The consultation into waste generation by the London Assembly is a timely and welcome development providing a tremendous opportunity to affect real change in the capital.
While the majority of rules governing waste management are derived from Brussels (for now at least), the London Mayor and Greater London Authority (GLA) still wield huge influence in determining London’s waste generation, handling and disposal methods.
Since joining Cory Riverside Energy in 2015 it has become increasingly clear to me that London (and, for that matter, the UK) would benefit from a more coherent approach to waste.
With the appropriate approach, I believe that by 2030 we could waste none of London’s waste. It could all be recycled or converted into electricity, heat and building materials, rather than being shipped abroad or buried in landfill. No wasted waste by 2030.
And closer coordination between the waste management sector and the regulation of electricity generation would enable the UK to capitalise on the wider benefits of waste treatment that many countries on the continent enjoy.
This consultation by the assembly’s environment committee gives us a real chance to kick-start this change and we were delighted to submit written evidence setting out our thinking on what should to be done.
Firstly, the industry’s priority must be to help policy-makers recognise there is a treatment capacity gap and action is required to fill it.
Each year, millions of tonnes of London’s waste is being buried in landfill or exported as refuse derived fuel (RDF). The focus for the authorities and regulators must be on creating a strategy for waste treatment that maximises the value and use of the waste resource created within London’s boundaries.
Hand-in-hand with this, we must work to ensure that there is recognition of the secondary benefits of EfW.
While perceptions are changing there remains a view amongst some that waste is a “cost”. This does not recognise the massive potential it possesses to provide fuel to power our homes and materials for construction and infrastructure projects.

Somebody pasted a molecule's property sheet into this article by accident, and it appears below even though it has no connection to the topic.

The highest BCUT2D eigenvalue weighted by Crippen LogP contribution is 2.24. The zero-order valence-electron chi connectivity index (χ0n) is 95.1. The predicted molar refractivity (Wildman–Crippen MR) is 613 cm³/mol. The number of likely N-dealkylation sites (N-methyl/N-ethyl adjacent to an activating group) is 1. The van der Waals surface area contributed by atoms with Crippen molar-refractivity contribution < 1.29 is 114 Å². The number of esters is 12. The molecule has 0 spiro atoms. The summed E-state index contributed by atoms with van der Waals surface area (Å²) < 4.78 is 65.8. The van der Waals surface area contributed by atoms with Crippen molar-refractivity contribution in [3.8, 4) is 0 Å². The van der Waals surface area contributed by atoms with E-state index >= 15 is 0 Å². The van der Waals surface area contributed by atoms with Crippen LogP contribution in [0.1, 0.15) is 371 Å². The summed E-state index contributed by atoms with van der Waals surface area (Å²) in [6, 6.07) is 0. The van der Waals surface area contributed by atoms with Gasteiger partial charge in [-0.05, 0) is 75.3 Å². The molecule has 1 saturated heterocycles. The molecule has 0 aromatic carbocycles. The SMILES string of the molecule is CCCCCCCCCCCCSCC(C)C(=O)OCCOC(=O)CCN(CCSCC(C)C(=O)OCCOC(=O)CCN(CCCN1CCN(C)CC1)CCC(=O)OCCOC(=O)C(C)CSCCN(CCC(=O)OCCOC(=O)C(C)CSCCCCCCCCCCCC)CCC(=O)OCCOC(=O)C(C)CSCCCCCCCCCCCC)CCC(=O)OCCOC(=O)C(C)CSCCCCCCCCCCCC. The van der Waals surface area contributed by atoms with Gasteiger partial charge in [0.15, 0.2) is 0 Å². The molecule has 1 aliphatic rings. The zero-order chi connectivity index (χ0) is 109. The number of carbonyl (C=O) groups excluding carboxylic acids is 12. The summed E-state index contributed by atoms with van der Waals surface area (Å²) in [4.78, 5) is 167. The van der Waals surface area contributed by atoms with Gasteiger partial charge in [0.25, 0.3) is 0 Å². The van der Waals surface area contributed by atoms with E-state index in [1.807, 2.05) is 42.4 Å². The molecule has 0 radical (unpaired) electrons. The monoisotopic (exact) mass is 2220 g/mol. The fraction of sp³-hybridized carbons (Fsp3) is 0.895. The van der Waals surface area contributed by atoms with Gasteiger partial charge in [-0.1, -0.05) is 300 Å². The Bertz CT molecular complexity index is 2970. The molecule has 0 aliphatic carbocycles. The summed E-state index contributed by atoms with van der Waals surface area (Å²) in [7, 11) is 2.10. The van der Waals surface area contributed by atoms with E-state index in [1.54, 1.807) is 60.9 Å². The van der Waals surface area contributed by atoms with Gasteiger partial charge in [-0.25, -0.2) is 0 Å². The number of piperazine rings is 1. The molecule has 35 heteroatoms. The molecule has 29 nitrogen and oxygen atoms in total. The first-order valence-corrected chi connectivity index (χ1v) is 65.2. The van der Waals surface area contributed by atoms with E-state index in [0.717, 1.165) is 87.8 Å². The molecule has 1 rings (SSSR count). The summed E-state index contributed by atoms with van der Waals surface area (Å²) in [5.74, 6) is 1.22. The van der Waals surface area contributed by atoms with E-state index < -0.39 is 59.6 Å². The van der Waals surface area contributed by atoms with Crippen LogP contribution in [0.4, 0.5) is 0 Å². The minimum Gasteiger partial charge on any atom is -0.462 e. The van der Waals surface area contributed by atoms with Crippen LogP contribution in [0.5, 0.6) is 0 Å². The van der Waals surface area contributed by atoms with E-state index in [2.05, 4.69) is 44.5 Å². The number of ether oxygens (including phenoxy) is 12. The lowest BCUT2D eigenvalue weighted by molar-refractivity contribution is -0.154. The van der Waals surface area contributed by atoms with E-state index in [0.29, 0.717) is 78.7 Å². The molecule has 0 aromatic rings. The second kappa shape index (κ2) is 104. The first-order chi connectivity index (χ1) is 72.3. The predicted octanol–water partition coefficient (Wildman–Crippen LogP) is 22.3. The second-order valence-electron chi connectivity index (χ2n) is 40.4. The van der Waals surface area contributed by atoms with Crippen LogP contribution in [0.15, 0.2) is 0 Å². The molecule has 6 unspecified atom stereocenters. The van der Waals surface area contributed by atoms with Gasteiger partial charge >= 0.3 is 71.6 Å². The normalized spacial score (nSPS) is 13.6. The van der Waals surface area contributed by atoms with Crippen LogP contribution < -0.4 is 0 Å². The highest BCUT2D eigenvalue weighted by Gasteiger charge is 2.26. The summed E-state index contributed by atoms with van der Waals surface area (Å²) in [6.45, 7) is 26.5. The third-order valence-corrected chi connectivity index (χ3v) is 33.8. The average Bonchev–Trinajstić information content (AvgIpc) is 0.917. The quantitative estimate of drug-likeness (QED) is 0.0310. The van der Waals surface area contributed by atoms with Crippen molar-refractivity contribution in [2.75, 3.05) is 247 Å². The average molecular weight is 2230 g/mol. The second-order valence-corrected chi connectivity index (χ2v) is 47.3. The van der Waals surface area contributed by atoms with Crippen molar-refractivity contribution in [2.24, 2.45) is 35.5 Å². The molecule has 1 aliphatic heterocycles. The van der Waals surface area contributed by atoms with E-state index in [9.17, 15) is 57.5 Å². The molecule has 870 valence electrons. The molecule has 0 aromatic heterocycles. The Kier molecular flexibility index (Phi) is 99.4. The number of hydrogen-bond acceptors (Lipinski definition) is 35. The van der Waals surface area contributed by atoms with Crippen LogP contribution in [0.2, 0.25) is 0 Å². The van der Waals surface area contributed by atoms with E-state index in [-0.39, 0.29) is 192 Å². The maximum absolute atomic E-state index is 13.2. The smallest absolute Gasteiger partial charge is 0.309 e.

At Cory Energy, we manage over 750,000 tonnes of London’s waste, generating 528 GW hours of baseload energy each year – enough to power every home in Croydon. The 200,000 tonnes of ash produced in the process is recycled and used as aggregate in London’s infrastructure. Under the right policy framework, there is enormous potential for all of London’s residual waste to be treated in this way.
Industry has a role to play in shifting misconceptions. Waste recovery, via EfW, is not at odds with recycling and even the most optimistic must realise that there will always be residual waste left over after recycling.
However, what will change with improved recycling practices is the “calorific quality” of our residual waste will decrease. This will place greater emphasis on the effectiveness of the technology used at EfW facilities and regulators should consider policies that support proven systems with proven environmental credentials.
Planners and planning regulation that favour new, unproven technology help nobody in the long run.
It is important to state that the private sector is willing to do more. We have a vision for making more of our plant in Bexley, and using our excess heat to power local homes and businesses is just one hugely exciting opportunity under consideration.
As I have often said, our industry does not need public sector handouts. We just need the reassurance from policy makers – at both a local and national level – that they recognise EfW for what it is: a low-carbon, low cost waste solution that can deliver against the ambition of a truly circular economy.
The committee’s consultation is a wonderful opportunity to make this happen.
Nick Pollard, chief executive, Cory Riverside Energy